By Kingsley Omonobi, Abuja
The three states connect in a way. Borno shares border with Bauchi while Bauchi shares border with Plateau. One thing that is common to the three states in the last months is that they have been theatres of violence claiming scores of lives, and thus challenging security.
The killing on January 28, 2011, of Hon. Modu Fannami Gubio, the All Nigeria Peoples Party (ANPP) gubernatorial candidate in Borno State, along with six others (two policemen inclusive) in Maiduguri, appeared to be the last straw that broke the camel’s back.
Before then, the unending Jos mayhem, accusations that soldiers of the special task force, Operation Harmony, were not only taking sides with a particular (tribe) or concerned party in the crises, the recourse to the use of terrorists weaponry like bombs, the alleged killing of over 25 Igbo indigenes and persistent calls for a state of emergency to be declared in Plateau State had created a serious situation of insecurity in the entire Middle Belt region of the country.
The Boko Haram menace which, at the last count, had seen Muslim fundamentalists, who claim to be fighting the cause of the sect, killing over 16 policemen and two soldiers, in Gestapo style shootings, had given the police and the army authorities cause for concern.
Just as the security agencies were mapping out further strategies on how to combat the growing threats of these internal disturbances, Tafawa Balewa in Bauchi State erupted in crisis with no fewer that 30 persons slaughtered by marauding youths said to be fighting over snooker.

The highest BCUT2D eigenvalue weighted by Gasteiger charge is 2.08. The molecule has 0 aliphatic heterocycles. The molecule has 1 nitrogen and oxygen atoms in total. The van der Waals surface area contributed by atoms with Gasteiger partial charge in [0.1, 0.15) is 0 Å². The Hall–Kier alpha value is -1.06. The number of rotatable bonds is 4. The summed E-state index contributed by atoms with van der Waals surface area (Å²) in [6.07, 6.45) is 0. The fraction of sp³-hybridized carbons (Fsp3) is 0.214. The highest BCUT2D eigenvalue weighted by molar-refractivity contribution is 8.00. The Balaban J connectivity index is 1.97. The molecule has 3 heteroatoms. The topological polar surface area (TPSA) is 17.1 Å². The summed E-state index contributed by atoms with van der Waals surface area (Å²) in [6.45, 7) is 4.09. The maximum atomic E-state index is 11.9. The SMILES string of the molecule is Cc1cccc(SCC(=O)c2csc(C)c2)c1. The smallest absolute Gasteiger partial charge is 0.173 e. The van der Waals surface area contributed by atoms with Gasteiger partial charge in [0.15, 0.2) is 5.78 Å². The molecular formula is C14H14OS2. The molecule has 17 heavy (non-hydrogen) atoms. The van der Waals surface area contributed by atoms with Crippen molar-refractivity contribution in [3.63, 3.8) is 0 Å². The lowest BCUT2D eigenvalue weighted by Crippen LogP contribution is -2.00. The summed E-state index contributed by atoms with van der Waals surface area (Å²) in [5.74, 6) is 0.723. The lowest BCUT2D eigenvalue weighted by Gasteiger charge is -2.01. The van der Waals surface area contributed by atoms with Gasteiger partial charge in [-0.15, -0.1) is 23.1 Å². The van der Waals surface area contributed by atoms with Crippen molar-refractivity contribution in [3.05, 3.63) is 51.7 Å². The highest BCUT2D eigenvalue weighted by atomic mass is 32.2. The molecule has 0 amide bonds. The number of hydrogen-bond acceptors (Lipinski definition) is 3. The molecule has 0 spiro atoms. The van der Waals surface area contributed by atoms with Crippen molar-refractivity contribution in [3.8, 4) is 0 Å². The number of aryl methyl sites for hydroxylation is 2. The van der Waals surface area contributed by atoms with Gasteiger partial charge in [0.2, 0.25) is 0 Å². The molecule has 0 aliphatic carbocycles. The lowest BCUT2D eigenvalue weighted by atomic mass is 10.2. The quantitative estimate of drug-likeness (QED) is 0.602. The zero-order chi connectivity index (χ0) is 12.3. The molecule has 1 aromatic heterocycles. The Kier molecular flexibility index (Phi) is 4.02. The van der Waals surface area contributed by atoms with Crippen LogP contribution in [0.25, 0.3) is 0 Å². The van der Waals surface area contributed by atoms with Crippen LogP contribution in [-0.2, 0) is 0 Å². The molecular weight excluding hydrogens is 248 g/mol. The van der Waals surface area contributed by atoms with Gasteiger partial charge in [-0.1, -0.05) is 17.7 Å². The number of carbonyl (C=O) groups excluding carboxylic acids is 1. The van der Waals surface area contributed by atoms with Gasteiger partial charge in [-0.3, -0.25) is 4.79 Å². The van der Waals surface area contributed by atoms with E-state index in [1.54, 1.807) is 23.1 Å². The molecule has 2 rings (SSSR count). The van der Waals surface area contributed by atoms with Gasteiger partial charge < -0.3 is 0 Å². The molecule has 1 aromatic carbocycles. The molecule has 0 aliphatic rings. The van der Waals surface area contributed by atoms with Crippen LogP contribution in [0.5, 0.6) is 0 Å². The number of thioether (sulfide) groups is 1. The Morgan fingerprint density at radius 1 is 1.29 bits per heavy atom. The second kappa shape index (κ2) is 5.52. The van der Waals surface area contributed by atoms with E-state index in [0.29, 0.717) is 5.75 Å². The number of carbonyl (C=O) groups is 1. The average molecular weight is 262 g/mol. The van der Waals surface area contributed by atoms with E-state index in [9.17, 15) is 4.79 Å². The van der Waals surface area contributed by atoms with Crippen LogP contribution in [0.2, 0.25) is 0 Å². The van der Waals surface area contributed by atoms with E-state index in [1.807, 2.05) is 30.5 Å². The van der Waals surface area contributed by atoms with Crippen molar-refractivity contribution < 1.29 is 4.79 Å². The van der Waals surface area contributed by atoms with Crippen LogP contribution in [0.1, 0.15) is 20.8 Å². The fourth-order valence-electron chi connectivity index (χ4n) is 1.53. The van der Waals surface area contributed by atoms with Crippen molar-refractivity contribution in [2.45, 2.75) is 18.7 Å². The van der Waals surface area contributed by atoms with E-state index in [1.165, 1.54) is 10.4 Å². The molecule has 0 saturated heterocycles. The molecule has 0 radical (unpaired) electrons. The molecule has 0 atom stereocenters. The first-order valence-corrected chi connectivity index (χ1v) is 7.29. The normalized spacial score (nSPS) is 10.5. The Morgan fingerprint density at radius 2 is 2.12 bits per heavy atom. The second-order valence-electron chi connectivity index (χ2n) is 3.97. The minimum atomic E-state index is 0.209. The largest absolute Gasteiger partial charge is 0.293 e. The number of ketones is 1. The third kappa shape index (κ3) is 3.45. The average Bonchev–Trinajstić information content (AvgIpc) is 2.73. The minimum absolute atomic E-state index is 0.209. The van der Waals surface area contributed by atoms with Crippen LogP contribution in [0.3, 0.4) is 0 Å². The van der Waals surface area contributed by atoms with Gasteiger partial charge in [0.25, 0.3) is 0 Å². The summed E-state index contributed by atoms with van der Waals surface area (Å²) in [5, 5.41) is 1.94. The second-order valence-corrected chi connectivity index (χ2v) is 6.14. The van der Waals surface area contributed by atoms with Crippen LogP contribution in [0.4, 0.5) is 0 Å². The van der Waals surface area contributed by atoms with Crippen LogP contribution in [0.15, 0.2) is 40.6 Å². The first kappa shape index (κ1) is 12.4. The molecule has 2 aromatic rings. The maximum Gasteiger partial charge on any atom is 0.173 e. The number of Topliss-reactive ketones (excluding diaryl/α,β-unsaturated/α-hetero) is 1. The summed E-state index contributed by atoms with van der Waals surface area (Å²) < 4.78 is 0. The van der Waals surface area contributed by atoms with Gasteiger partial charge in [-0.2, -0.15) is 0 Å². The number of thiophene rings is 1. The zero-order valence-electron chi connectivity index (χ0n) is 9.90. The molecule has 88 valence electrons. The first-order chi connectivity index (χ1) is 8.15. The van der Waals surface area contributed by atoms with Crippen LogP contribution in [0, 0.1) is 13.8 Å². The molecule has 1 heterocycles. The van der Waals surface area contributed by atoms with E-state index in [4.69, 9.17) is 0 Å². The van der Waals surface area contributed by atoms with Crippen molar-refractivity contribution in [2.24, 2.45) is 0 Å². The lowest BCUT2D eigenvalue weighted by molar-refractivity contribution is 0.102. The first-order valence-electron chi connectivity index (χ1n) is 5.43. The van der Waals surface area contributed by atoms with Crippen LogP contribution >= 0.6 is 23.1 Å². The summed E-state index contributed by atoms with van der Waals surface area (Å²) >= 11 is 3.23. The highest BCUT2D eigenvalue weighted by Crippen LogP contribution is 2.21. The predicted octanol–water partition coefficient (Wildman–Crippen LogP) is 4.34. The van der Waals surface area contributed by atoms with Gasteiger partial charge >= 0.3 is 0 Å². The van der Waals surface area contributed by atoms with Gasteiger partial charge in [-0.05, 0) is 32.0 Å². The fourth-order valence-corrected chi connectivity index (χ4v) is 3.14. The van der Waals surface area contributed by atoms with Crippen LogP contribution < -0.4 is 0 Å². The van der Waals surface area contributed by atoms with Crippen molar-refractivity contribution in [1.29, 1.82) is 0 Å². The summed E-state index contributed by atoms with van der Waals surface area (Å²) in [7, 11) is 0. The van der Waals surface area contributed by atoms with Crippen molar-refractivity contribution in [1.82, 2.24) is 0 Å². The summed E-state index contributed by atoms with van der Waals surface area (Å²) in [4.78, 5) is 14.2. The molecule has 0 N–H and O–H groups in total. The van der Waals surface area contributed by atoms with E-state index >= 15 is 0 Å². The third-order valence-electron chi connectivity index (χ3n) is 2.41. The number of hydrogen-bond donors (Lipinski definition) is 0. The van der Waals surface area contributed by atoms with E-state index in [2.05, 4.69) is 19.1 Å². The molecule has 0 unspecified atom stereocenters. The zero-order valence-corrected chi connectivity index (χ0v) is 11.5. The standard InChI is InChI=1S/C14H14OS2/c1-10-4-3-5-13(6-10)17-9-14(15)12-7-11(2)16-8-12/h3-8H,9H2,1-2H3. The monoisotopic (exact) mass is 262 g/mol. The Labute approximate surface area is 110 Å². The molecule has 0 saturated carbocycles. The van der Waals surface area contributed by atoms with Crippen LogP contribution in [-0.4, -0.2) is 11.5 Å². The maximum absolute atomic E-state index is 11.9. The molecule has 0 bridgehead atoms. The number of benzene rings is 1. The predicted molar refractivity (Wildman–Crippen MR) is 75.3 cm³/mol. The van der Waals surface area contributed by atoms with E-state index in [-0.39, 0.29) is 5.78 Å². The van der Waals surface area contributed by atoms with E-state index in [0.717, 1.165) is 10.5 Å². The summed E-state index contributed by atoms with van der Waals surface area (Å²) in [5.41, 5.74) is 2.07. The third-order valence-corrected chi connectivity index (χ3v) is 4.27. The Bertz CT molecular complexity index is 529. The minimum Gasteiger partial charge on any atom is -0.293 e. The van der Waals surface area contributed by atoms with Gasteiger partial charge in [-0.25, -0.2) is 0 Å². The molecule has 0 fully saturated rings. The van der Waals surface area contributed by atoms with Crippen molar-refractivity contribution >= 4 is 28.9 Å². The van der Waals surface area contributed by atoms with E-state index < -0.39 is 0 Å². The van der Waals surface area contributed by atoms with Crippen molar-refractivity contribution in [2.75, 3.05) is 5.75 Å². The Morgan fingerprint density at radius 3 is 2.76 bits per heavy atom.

By the time the police and other security agencies intervened to bring the Tafawa Balewa situation under control, the bodies of 25 people including the aged, women, men, youths and children were recovered from different parts of the Bauchi metropolis, some incomplete.
The security situation became so alarming that Senate President David Mark not only expressed grave concerns but noted that the emerging democracy which, ordinarily gives everybody a sense of belonging should not be taken for granted where lawlessness and violence becomes the order of the day.
“This growing trend of violence is a direct affront on the people and government. It cannot be tolerated any more. Nigeria is bigger than any individual or group interest. The security situation has degenerated to an alarming rate that nothing should be spared in tackling the situation”, Mark said.
It is against this background and the expression of outrage against the threats that the inspector general of police, Hafiz Ringim, on Wednesday, summoned a meeting of all the commissioners of police across the country and the zonal assistant inspectors general of police to Abuja to deliberate on the way forward and map out new strategies to tackle them.
And government, having discovered a lacuna in the intelligence gathering network for security agencies, has ordered the procurement of 450 fully kitted operational vehicles that will be deployed to the nooks and crannies of areas prone to trouble to ensure timely information delivery so that the agencies would act fast before crises escalate or get out of hand.
With regard to the police especially, the inspector general has, at the count, redeployed about six commissioners of police in the volatile states.
In the case of Borno, for instance, the IG, last week, ordered the deputy inspector general of police in charge Force Criminal Investigations Department, Ganiyu Daudu, to relocate to Borno and lead the investigations with a charge that no stone should be left unturned to unravel those behind the assassination even though Boko Haram claimed later that they were responsible for the act.
The Tafawa Balewa disturbance started when, on 26 January, a group of youths that included one Mustapha, alias ‘Black’, Usman Musa and Dung Ayuba, resorted to fighting themselves as they were playing table tennis and snooker games at Central Primary School in the town.